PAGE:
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Location: UFOUpDatesList.Com > 1999 > Jan > Jan 16

Re: Watch For My Coming Hoax!

From: Dennis Stacy <dstacy@texas.net>
Date: Sat, 16 Jan 1999 12:27:51 -0600 (CST)
Fwd Date: Sat, 16 Jan 1999 14:39:17 -0500
Subject: Re: Watch For My Coming Hoax!


>Date: Fri, 15 Jan 1999 14:22:47 -0800
>From: Larry Hatch <larryhat@jps.net>
>To: UFO UpDates - Toronto <updates@globalserve.net>
>Subject: Re: Watch For My Coming Hoax!

>>Date: Thu, 14 Jan 1999 09:58:32 -0800 (PST)
>>From: Jeff Westover <frequentflier66@yahoo.com>
>>Subject: Re: Watch For My Coming Hoax!
>>To: UFO UpDates - Toronto <updates@globalserve.net>

>>Hello EBK and list.

>>I'm interested in knowing whether or not anyone in the mental
>>health field has ever done a study of the psychology of UFO
>>hoaxers? It certainly would be a worthy area of study within
>>ufology.

>How about hoaxers in general? That might make the numbers large
>enough to interest the Psychology community or others in allied
>studies.

>UFOs are a prime target of course, but so are paranormal
>studies, exobiology, xenobiology ( bigfoot, loch ness .. ) and
>other "fringe" areas. The lure might be the large numbers of
>people who want to believe in something, but there may be some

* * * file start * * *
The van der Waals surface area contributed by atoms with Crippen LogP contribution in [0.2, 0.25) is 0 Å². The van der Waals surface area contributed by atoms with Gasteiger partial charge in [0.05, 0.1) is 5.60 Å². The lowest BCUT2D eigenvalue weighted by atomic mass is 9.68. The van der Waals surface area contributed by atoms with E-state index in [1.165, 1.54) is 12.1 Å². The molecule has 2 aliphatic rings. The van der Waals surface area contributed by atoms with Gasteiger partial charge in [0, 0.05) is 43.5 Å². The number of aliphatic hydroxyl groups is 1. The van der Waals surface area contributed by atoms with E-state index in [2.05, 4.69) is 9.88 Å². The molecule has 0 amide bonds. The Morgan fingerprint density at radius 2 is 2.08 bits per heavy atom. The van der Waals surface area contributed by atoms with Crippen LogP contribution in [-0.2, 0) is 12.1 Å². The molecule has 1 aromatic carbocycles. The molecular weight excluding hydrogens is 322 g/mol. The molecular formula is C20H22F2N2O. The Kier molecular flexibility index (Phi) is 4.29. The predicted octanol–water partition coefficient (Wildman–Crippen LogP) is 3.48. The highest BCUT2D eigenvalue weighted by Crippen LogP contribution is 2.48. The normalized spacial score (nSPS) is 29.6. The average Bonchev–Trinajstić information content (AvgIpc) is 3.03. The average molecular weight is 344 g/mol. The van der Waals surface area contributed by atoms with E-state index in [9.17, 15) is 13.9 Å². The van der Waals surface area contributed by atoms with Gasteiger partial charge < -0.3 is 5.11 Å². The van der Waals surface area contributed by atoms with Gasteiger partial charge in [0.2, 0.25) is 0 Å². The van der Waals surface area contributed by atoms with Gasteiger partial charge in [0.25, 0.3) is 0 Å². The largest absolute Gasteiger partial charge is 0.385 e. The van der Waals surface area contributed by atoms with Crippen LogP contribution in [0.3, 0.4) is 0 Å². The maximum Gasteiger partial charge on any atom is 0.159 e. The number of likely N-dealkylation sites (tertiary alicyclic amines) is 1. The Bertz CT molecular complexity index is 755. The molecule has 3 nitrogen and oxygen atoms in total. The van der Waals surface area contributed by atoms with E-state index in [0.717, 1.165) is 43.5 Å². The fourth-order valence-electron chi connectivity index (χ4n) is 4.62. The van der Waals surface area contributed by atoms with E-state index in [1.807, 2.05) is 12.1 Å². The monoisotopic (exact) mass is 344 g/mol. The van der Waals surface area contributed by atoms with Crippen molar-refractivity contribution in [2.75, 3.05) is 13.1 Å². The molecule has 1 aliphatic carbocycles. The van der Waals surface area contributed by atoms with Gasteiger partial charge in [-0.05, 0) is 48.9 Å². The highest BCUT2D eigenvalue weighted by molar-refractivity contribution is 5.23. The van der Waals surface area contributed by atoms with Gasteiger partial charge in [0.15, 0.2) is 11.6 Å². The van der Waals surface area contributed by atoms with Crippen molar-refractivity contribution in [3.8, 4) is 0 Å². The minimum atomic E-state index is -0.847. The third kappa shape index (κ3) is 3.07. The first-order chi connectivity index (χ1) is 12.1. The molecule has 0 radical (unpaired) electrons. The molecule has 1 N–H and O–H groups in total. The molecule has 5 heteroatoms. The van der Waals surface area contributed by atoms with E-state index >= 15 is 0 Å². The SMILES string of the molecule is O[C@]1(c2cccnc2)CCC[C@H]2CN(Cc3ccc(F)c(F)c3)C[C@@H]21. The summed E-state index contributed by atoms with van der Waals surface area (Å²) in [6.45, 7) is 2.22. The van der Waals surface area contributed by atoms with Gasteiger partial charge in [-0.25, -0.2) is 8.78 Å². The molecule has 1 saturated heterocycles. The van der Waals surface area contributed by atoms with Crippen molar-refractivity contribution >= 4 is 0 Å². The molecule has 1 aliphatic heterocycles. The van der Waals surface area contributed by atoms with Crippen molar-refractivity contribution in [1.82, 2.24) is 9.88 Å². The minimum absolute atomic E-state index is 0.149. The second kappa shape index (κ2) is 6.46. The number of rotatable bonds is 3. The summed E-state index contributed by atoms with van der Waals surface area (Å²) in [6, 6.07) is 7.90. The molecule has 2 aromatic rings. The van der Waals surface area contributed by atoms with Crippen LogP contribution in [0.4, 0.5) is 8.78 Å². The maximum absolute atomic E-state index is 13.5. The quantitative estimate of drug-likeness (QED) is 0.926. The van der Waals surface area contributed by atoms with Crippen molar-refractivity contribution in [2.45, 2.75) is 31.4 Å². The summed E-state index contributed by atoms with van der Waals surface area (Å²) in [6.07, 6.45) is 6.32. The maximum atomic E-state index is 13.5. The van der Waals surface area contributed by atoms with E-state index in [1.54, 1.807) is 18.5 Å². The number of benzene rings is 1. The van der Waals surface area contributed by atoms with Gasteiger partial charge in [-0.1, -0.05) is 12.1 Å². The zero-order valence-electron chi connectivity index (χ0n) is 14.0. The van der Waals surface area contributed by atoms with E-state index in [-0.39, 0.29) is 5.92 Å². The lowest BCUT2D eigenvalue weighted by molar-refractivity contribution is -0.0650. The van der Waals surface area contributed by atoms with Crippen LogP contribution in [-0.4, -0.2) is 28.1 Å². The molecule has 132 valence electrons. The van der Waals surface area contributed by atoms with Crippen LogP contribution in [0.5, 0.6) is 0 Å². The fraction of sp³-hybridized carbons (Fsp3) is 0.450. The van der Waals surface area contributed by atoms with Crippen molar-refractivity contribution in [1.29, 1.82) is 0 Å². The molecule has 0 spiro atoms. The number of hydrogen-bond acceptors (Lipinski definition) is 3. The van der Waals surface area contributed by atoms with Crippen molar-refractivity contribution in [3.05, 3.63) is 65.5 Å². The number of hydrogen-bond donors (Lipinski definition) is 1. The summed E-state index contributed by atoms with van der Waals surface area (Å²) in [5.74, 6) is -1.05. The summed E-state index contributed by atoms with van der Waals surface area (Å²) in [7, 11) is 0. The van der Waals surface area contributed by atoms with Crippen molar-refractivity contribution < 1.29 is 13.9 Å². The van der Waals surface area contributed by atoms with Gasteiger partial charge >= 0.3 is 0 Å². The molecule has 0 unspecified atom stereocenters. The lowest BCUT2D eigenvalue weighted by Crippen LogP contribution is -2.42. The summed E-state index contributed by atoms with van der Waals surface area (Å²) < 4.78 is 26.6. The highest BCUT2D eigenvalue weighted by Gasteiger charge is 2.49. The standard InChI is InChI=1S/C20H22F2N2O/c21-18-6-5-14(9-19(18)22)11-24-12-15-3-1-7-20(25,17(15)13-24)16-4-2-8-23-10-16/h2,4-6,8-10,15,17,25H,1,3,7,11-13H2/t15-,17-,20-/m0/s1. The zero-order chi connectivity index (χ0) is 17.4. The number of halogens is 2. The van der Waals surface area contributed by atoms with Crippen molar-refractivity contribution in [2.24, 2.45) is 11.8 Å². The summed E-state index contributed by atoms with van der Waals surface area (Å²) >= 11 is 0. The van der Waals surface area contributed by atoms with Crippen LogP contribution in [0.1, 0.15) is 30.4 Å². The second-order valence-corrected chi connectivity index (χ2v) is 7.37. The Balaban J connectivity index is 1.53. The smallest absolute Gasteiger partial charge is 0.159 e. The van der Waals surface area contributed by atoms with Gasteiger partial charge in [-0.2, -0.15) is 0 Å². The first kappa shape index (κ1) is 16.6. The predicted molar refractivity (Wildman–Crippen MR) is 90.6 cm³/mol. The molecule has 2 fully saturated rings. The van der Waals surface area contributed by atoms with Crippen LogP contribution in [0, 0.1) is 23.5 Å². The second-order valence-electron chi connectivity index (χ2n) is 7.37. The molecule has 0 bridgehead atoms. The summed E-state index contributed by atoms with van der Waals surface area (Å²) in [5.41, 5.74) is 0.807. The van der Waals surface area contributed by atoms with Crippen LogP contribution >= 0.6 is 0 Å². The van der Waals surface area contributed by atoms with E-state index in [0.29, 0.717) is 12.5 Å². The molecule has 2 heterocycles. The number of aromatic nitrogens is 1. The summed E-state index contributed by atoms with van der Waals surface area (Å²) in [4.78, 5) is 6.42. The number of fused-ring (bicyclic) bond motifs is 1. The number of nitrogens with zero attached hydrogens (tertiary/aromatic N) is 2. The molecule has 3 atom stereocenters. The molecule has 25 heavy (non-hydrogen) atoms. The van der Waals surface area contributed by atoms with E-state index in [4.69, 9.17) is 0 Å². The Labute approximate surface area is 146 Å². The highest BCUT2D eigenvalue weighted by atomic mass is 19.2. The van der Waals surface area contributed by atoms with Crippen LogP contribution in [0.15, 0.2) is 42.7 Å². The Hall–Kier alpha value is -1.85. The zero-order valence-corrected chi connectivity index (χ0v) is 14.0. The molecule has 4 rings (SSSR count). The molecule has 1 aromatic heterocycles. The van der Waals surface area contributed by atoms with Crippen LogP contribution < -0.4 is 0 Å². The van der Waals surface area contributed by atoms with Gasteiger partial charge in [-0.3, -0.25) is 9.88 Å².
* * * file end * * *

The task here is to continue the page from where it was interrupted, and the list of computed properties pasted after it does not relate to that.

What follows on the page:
>other psychology afoot here entirely.

>I would expect hoaxers in all fringe sciences to have very
>similar modes and motives, but I could be wrong there too.


My guess is that the motives are relatively individual in
nature. In the current IUR, for example, there is an exposure of
the famous Beaver, Pennsylvania, UFO photo. Turns out the
perpetrators, teenagers, had been doing a little underage
drinking while their parents were away and were just having a
llittle fun. Even then the hoax was accidental, in that it was a
third boy who actually gave the photo to a newspaper,
unbeknownst to the perpetrators. The latter, thinking they could
get in serious trouble for same, then concocted a story to go
with the photo. In a sense, then, there was no original motive,
unless you want to blame it on the beer.

Earlier this month I was hiking with my family in West Texas
when I came across the rusted lid of an old tin can. Without
much conscious thought about the matter, I picked it up and
sailed it off into the sunset. The lid made a beautiful bank
against the sky and spectacular scenery. Damn, I said, that
would have made a great flying saucer picture!

Well, we had cameras with us, and there was the lid still, so we
did what came naturally. The pictures haven't been developed
yet, but I'll let you know if anything good turns up.

Another problem with determining hoax motives, in the absence of
a confession, is the definition of hoax itself. That, too, may
be in the eye of the beholder. Many crop circle hoaxes weren't
viewed as such by their perpetrators. Some thought there was
nothing to hoax in the first place, for example, others felt
they were engaged in landscape art, and a few did it as an
exercise, or experiment, in individual and mass psychology. On
no doubt more than one occasion, crop circles were created
simply to piss some prominent investigator off. A few were
created as signals to the intelligence supposedly doing the real
thing. Many circles, in other words, but many motives, too.
Humans are like that, you know. Not everything they do is for
the money or the attention.

Dennis


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